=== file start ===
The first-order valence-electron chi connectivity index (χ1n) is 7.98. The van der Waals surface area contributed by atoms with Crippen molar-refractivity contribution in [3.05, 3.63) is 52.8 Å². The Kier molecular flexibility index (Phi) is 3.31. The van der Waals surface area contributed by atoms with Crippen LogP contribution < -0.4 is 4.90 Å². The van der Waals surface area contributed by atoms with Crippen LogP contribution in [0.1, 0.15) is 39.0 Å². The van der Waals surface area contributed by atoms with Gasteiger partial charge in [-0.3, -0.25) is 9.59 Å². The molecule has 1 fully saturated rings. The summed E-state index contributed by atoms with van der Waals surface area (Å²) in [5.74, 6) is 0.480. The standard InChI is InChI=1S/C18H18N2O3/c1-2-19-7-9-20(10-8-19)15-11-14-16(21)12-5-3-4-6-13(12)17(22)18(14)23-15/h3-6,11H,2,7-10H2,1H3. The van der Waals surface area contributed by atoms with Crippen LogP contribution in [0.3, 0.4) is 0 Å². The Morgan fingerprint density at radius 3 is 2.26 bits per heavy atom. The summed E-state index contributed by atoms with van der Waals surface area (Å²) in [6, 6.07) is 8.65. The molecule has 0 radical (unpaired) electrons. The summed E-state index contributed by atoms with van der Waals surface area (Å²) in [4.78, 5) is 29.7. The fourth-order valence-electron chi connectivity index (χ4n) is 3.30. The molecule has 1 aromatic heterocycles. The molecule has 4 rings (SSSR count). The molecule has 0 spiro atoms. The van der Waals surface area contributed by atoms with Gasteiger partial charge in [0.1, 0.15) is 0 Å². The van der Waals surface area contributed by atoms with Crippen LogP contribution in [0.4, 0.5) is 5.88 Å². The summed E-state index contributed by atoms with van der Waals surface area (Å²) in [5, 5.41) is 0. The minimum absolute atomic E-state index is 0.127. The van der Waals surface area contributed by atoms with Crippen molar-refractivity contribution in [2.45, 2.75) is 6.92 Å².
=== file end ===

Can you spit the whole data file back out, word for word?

The first-order valence-electron chi connectivity index (χ1n) is 7.98. The van der Waals surface area contributed by atoms with Crippen molar-refractivity contribution in [3.05, 3.63) is 52.8 Å². The Kier molecular flexibility index (Phi) is 3.31. The van der Waals surface area contributed by atoms with Crippen LogP contribution < -0.4 is 4.90 Å². The van der Waals surface area contributed by atoms with Crippen LogP contribution in [0.1, 0.15) is 39.0 Å². The van der Waals surface area contributed by atoms with Gasteiger partial charge in [-0.3, -0.25) is 9.59 Å². The molecule has 1 fully saturated rings. The summed E-state index contributed by atoms with van der Waals surface area (Å²) in [5.74, 6) is 0.480. The standard InChI is InChI=1S/C18H18N2O3/c1-2-19-7-9-20(10-8-19)15-11-14-16(21)12-5-3-4-6-13(12)17(22)18(14)23-15/h3-6,11H,2,7-10H2,1H3. The van der Waals surface area contributed by atoms with Crippen LogP contribution in [0.3, 0.4) is 0 Å². The Morgan fingerprint density at radius 3 is 2.26 bits per heavy atom. The summed E-state index contributed by atoms with van der Waals surface area (Å²) in [6, 6.07) is 8.65. The molecule has 0 radical (unpaired) electrons. The summed E-state index contributed by atoms with van der Waals surface area (Å²) in [4.78, 5) is 29.7. The fourth-order valence-electron chi connectivity index (χ4n) is 3.30. The molecule has 1 aromatic heterocycles. The molecule has 4 rings (SSSR count). The molecule has 0 spiro atoms. The van der Waals surface area contributed by atoms with Gasteiger partial charge in [0.1, 0.15) is 0 Å². The van der Waals surface area contributed by atoms with Crippen LogP contribution in [0.4, 0.5) is 5.88 Å². The summed E-state index contributed by atoms with van der Waals surface area (Å²) in [5, 5.41) is 0. The minimum absolute atomic E-state index is 0.127. The van der Waals surface area contributed by atoms with Crippen molar-refractivity contribution in [2.45, 2.75) is 6.92 Å².